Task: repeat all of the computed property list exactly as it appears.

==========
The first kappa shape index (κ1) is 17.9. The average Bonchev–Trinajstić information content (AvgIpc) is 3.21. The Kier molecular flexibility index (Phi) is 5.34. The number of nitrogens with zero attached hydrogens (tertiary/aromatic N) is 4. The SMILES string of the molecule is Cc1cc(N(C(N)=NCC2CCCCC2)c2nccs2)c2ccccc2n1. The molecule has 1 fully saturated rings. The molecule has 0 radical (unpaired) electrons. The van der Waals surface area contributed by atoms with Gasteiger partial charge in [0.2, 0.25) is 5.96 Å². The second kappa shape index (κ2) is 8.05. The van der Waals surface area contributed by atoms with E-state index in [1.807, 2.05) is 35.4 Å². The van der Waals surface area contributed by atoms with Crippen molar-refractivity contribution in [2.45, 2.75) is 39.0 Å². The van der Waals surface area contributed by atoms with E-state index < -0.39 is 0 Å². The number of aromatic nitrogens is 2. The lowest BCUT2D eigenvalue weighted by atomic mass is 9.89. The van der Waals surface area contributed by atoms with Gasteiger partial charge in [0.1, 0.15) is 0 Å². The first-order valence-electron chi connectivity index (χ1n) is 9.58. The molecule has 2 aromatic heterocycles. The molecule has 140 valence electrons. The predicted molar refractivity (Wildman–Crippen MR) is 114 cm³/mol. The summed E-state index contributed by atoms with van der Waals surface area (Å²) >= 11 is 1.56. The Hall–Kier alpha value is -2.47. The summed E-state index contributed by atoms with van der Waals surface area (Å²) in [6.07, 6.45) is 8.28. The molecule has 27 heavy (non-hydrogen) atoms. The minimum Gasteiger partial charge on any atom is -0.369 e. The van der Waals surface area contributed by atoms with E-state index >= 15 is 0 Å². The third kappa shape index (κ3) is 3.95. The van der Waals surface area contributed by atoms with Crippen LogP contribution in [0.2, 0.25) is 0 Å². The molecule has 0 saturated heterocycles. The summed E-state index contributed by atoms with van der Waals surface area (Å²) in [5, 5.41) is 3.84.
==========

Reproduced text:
The first kappa shape index (κ1) is 17.9. The average Bonchev–Trinajstić information content (AvgIpc) is 3.21. The Kier molecular flexibility index (Phi) is 5.34. The number of nitrogens with zero attached hydrogens (tertiary/aromatic N) is 4. The SMILES string of the molecule is Cc1cc(N(C(N)=NCC2CCCCC2)c2nccs2)c2ccccc2n1. The molecule has 1 fully saturated rings. The molecule has 0 radical (unpaired) electrons. The van der Waals surface area contributed by atoms with Gasteiger partial charge in [0.2, 0.25) is 5.96 Å². The second kappa shape index (κ2) is 8.05. The van der Waals surface area contributed by atoms with E-state index in [1.807, 2.05) is 35.4 Å². The van der Waals surface area contributed by atoms with Crippen molar-refractivity contribution in [2.45, 2.75) is 39.0 Å². The van der Waals surface area contributed by atoms with E-state index < -0.39 is 0 Å². The number of aromatic nitrogens is 2. The lowest BCUT2D eigenvalue weighted by atomic mass is 9.89. The van der Waals surface area contributed by atoms with Gasteiger partial charge in [0.1, 0.15) is 0 Å². The first-order valence-electron chi connectivity index (χ1n) is 9.58. The molecule has 2 aromatic heterocycles. The molecule has 140 valence electrons. The predicted molar refractivity (Wildman–Crippen MR) is 114 cm³/mol. The summed E-state index contributed by atoms with van der Waals surface area (Å²) >= 11 is 1.56. The Hall–Kier alpha value is -2.47. The summed E-state index contributed by atoms with van der Waals surface area (Å²) in [6.07, 6.45) is 8.28. The molecule has 27 heavy (non-hydrogen) atoms. The minimum Gasteiger partial charge on any atom is -0.369 e. The van der Waals surface area contributed by atoms with E-state index >= 15 is 0 Å². The third kappa shape index (κ3) is 3.95. The van der Waals surface area contributed by atoms with Crippen LogP contribution in [0.2, 0.25) is 0 Å². The molecule has 0 saturated heterocycles. The summed E-state index contributed by atoms with van der Waals surface area (Å²) in [5, 5.41) is 3.84.